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Rosemarie Louise D'Alessandro

2004 Special Courage Award | National Crime Victims’ Service Awards

Rosemarie Louise D'Alessandro | Special Courage Award
Hillsdale, New Jersey

Thirty years ago, Rosemarie D'Alessandro's neighbor raped and murdered her 7-year-old daughter, Joan, while she was delivering Girl Scout cookies. 

When Joan's killer became eligible for parole in 1993, D'Alessandro organized a letter writing campaign that led officials to deny the parole. The idea that a murderer could be released from prison spurred Ms. D'Alessandro to work for passage of a mandatory minimum sentencing law. After 3 years of lobbying, a bill denying the possibility of parole to offenders who murder while committing a sex crime was passed by the New Jersey legislature and signed into law in April 1997.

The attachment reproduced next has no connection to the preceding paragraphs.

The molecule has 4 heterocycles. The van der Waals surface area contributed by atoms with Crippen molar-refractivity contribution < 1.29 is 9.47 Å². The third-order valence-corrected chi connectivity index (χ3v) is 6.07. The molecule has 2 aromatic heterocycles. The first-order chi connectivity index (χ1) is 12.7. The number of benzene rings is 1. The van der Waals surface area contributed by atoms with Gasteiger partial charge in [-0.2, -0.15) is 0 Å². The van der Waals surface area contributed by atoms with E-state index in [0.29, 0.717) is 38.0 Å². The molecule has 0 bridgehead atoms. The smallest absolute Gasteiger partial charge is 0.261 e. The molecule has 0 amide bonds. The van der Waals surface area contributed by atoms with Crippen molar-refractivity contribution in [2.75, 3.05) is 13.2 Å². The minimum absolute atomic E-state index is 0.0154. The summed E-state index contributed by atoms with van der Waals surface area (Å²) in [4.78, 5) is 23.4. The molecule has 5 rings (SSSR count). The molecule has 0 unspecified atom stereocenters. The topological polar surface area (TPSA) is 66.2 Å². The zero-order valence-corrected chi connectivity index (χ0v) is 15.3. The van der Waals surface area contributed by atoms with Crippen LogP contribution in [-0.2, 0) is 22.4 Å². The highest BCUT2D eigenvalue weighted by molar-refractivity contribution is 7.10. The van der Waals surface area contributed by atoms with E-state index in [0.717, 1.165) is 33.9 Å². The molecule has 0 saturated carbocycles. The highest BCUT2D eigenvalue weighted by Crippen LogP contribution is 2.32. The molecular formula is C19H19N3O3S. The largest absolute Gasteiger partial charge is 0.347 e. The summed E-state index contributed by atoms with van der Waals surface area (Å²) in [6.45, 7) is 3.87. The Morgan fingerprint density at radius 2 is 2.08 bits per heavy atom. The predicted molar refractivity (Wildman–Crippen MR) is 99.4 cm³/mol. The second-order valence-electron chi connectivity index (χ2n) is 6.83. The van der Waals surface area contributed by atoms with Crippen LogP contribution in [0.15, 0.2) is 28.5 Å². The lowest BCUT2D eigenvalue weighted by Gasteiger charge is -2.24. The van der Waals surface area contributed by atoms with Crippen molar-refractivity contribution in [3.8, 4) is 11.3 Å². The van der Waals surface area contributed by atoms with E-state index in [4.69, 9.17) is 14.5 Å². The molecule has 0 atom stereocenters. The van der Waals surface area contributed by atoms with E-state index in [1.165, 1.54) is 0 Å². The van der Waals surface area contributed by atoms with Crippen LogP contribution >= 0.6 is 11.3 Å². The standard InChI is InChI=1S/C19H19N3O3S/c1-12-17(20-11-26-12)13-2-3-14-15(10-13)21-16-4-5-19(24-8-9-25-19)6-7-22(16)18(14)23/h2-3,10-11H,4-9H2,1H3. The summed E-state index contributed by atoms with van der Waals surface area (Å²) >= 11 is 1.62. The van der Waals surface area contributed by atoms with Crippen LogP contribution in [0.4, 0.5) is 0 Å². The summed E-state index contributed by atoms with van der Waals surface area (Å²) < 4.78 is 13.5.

Following that victory, D'Alessandro spearheaded a successful campaign for a federal version of "Joan's Law," which was signed by President Bill Clinton in October 1998. In addition, the repeated appeals by her daughter's killer led her to realize that criminals may have plentiful financial resources—so she helped design a bill eliminating New Jersey's 2-year statute of limitations on suing murderers. Her active lobbying led to the bill's passage in November 2000. 

In addition to her legislative efforts, D'Alessandro reaches out to abused and neglected children through a foundation that she established in her daughter's name. She continues her service and advocacy despite suffering from myasthenia gravis, a neuromuscular disease in which the body's immune system attacks the muscles.